“It’s safe to say that Eliz­a­beth War­ren has def­i­nite­ly earned the trust and the ear of Joe Biden, and will sure­ly have an influ­en­tial role in agen­da set­ting going for­ward whether it’s being a very pow­er­ful sen­a­tor or a more for­mal role in his admin­is­tra­tion,” said Adam Green, co-founder of the Pro­gres­sive Change Cam­paign Com­mit­tee, among Warren’s most vocal sup­port­ers in Wash­ing­ton. “No mat­ter what, she’ll be pow­er­ful when it comes to agen­da set­ting for the Demo­c­ra­t­ic Par­ty.”

Waleed Shahid, a spokesman for the Sanders-aligned Jus­tice Democ­rats, said his group and oth­ers rec­og­nize that “not every sin­gle mem­ber of the admin­is­tra­tion is going to be pro­gres­sive — that’s not who Joe Biden is.” He said pro­gres­sives sim­ply want ”ade­quate rep­re­sen­ta­tion” in the Cab­i­net.

“We are advo­cat­ing for them to be includ­ed, but we also have back­up choic­es,” he said of War­ren and Sanders.

Indeed, lib­er­al groups have tried to ral­ly behind less­er-known pro­gres­sive lead­ers such as Michi­gan Rep. Andy Levin for Labor sec­re­tary and for­mer Fed­er­al Reserve Chair Janet Yellen to lead the Depart­ment of Trea­sury.

Like their party’s estab­lish­ment lead­ers, pro­gres­sives under­stand the polit­i­cal chal­lenge Democ­rats would face should either Sanders or War­ren leave the Sen­ate. In both cas­es, Repub­li­can gov­er­nors would have the abil­i­ty to nom­i­nate their replace­ments, at least in the short-term.

Sanders not­ed that Ver­mont Gov. Phil Scott has promised to fill a prospec­tive vacan­cy with an inde­pen­dent who cau­cus­es with Democ­rats, just as Sanders does.

“Gov. Scott is a mod­er­ate Repub­li­can. He is not a right-wing Repub­li­can,” Sanders said. “He under­stands that this is a pro­gres­sive state and the wise and appro­pri­ate thing to do would be, as an inter­im appoint­ment before the spe­cial elec­tion took place — would be to appoint some­body whose views were con­sis­tent with mine.”

In a best-case sce­nario for Democ­rats, the Sen­ate would be divid­ed 50–50 in Jan­u­ary when the new Con­gress is sworn in, with Vice Pres­i­dent-elect Kamala Har­ris in posi­tion to break the tie. But that’s only if Democ­rats win both of Georgia’s spe­cial elec­tions on Jan. 5.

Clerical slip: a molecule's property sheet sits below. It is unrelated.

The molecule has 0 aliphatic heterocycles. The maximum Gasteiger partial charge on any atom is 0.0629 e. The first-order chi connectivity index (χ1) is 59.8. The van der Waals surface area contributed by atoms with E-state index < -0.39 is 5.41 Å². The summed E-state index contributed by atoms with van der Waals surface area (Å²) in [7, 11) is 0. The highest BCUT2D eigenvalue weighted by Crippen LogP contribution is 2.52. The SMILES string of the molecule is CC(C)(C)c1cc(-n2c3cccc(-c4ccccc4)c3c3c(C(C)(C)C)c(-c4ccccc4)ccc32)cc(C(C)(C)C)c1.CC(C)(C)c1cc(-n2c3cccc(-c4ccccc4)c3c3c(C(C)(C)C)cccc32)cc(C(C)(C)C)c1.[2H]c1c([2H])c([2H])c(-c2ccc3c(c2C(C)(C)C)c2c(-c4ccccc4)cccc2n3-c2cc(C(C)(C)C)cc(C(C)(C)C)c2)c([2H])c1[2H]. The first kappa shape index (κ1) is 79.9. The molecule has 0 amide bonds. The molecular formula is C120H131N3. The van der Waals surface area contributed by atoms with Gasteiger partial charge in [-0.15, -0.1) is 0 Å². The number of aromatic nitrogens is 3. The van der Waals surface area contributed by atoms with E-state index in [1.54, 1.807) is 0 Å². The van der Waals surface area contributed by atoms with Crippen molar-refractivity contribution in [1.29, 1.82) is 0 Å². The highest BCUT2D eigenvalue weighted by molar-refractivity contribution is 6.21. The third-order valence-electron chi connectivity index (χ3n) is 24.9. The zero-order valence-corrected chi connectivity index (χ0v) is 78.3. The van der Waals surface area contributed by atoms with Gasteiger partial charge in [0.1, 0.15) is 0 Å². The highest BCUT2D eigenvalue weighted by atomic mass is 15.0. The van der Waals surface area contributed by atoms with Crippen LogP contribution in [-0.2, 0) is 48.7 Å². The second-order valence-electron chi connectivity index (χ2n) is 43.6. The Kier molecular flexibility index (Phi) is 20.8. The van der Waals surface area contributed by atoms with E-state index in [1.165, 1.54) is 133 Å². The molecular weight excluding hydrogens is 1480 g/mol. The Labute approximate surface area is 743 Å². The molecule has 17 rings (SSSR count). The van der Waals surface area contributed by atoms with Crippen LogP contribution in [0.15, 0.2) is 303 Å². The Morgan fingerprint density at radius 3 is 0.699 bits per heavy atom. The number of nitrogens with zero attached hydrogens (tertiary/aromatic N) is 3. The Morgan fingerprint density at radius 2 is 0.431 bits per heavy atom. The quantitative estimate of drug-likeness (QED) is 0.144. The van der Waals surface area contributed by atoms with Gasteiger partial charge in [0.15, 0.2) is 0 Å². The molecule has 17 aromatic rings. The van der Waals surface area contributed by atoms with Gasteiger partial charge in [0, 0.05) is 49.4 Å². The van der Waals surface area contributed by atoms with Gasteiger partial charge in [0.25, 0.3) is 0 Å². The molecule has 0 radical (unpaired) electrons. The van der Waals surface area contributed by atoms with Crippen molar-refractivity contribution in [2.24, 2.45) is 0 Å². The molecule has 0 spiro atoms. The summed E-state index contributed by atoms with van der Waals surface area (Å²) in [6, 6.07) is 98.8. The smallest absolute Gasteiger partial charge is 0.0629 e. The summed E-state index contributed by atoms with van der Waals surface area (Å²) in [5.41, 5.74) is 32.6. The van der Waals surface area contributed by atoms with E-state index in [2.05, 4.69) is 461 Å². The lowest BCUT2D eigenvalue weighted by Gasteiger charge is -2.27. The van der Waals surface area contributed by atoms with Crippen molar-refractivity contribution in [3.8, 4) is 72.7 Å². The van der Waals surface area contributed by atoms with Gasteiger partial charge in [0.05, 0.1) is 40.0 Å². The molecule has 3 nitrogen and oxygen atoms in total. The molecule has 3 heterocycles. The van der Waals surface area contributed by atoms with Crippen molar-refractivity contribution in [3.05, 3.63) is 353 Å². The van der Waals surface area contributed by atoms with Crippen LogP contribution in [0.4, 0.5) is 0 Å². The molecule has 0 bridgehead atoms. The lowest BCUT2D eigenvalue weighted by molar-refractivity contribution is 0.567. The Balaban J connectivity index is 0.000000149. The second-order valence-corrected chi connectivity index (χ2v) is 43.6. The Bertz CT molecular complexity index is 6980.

Sen­ate Major­i­ty Leader Mitch McConnell holds great sway over Biden’s Cab­i­net nom­i­nees regard­less of which par­ty ends up in con­trol.

The Senate’s top Repub­li­can has yet to tip his hand about how he’ll nav­i­gate the con­fir­ma­tion process, pre­fer­ring to wait for to accept the elec­tion results and Georgia’s Sen­ate elec­tions to play out. But Sen­ate Democ­rats expect McConnell to impose a full-scale block­ade on Cab­i­net picks he doesn’t like.

Biden will be the first Demo­c­rat pres­i­dent in mod­ern times try­ing to set up a first-term admin­is­tra­tion with­out his par­ty con­trol­ling the Sen­ate, a rare dynam­ic that will play out before a bit­ter­ly divid­ed nation and a hyper-par­ti­san Sen­ate.

The more con­tro­ver­sial poten­tial nom­i­nees, War­ren and Sanders among them, would like­ly strug­gle to win con­fir­ma­tion. Some are already run­ning into par­ti­san .

Pre­view­ing the intense bat­tles ahead, Texas GOP Sen. Ted Cruz has been pro­duc­ing a series of cam­paign-style videos oppos­ing both War­ren and Sanders.

Yet there is also evi­dence of resis­tance from Biden’s own coali­tion, which includes mod­er­ate Democ­rats, inde­pen­dents and even some Repub­li­cans.

“Choos­ing Eliz­a­beth War­ren or Bernie Sanders, who rep­re­sent the far left — and in Bernie’s case an open­ly social­ist view of the world — is not the lead­er­ship that the Amer­i­can peo­ple just vot­ed for,” said Jen­nifer Horn, a co-founder of the anti-Trump Lin­coln Project that spent mil­lions to sup­port Biden’s pres­i­den­tial bid. “I think Joe Biden under­stands that.”

AP writ­ers Lisa Mas­caro and Chris Rugaber in Wash­ing­ton con­tributed.

9nlb p4Js40 - Sanders, Warren under scrutiny as Biden weighs Cabinet picks